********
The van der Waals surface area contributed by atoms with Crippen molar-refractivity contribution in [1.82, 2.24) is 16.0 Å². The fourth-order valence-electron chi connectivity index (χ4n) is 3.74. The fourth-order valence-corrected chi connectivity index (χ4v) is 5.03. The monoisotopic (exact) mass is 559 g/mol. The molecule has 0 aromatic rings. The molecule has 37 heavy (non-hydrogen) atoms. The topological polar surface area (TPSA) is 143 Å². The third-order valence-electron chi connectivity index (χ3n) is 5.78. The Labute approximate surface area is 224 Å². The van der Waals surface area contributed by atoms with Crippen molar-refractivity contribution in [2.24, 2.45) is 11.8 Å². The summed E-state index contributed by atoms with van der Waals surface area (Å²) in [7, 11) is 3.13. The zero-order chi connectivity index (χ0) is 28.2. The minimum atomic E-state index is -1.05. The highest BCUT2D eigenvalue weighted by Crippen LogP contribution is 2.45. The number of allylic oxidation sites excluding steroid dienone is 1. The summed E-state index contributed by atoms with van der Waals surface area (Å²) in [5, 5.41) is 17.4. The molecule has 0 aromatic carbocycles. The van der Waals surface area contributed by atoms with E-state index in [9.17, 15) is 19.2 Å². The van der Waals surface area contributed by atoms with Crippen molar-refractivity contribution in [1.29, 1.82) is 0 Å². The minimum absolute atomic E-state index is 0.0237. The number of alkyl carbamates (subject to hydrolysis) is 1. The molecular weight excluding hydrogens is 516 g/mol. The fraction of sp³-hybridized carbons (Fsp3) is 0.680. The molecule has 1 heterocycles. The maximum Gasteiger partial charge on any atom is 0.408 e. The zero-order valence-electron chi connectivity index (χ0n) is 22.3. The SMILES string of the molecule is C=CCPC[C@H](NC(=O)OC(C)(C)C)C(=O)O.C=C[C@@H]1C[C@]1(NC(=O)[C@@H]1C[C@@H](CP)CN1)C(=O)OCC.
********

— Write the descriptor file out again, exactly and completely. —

The van der Waals surface area contributed by atoms with Crippen molar-refractivity contribution in [1.82, 2.24) is 16.0 Å². The fourth-order valence-electron chi connectivity index (χ4n) is 3.74. The fourth-order valence-corrected chi connectivity index (χ4v) is 5.03. The monoisotopic (exact) mass is 559 g/mol. The molecule has 0 aromatic rings. The molecule has 37 heavy (non-hydrogen) atoms. The topological polar surface area (TPSA) is 143 Å². The third-order valence-electron chi connectivity index (χ3n) is 5.78. The Labute approximate surface area is 224 Å². The van der Waals surface area contributed by atoms with Crippen molar-refractivity contribution in [2.24, 2.45) is 11.8 Å². The summed E-state index contributed by atoms with van der Waals surface area (Å²) in [7, 11) is 3.13. The zero-order chi connectivity index (χ0) is 28.2. The minimum atomic E-state index is -1.05. The highest BCUT2D eigenvalue weighted by Crippen LogP contribution is 2.45. The number of allylic oxidation sites excluding steroid dienone is 1. The summed E-state index contributed by atoms with van der Waals surface area (Å²) in [5, 5.41) is 17.4. The molecule has 0 aromatic carbocycles. The van der Waals surface area contributed by atoms with E-state index in [9.17, 15) is 19.2 Å². The van der Waals surface area contributed by atoms with Crippen molar-refractivity contribution in [1.29, 1.82) is 0 Å². The minimum absolute atomic E-state index is 0.0237. The number of alkyl carbamates (subject to hydrolysis) is 1. The molecular weight excluding hydrogens is 516 g/mol. The fraction of sp³-hybridized carbons (Fsp3) is 0.680. The molecule has 1 heterocycles. The maximum Gasteiger partial charge on any atom is 0.408 e. The zero-order valence-electron chi connectivity index (χ0n) is 22.3. The SMILES string of the molecule is C=CCPC[C@H](NC(=O)OC(C)(C)C)C(=O)O.C=C[C@@H]1C[C@]1(NC(=O)[C@@H]1C[C@@H](CP)CN1)C(=O)OCC.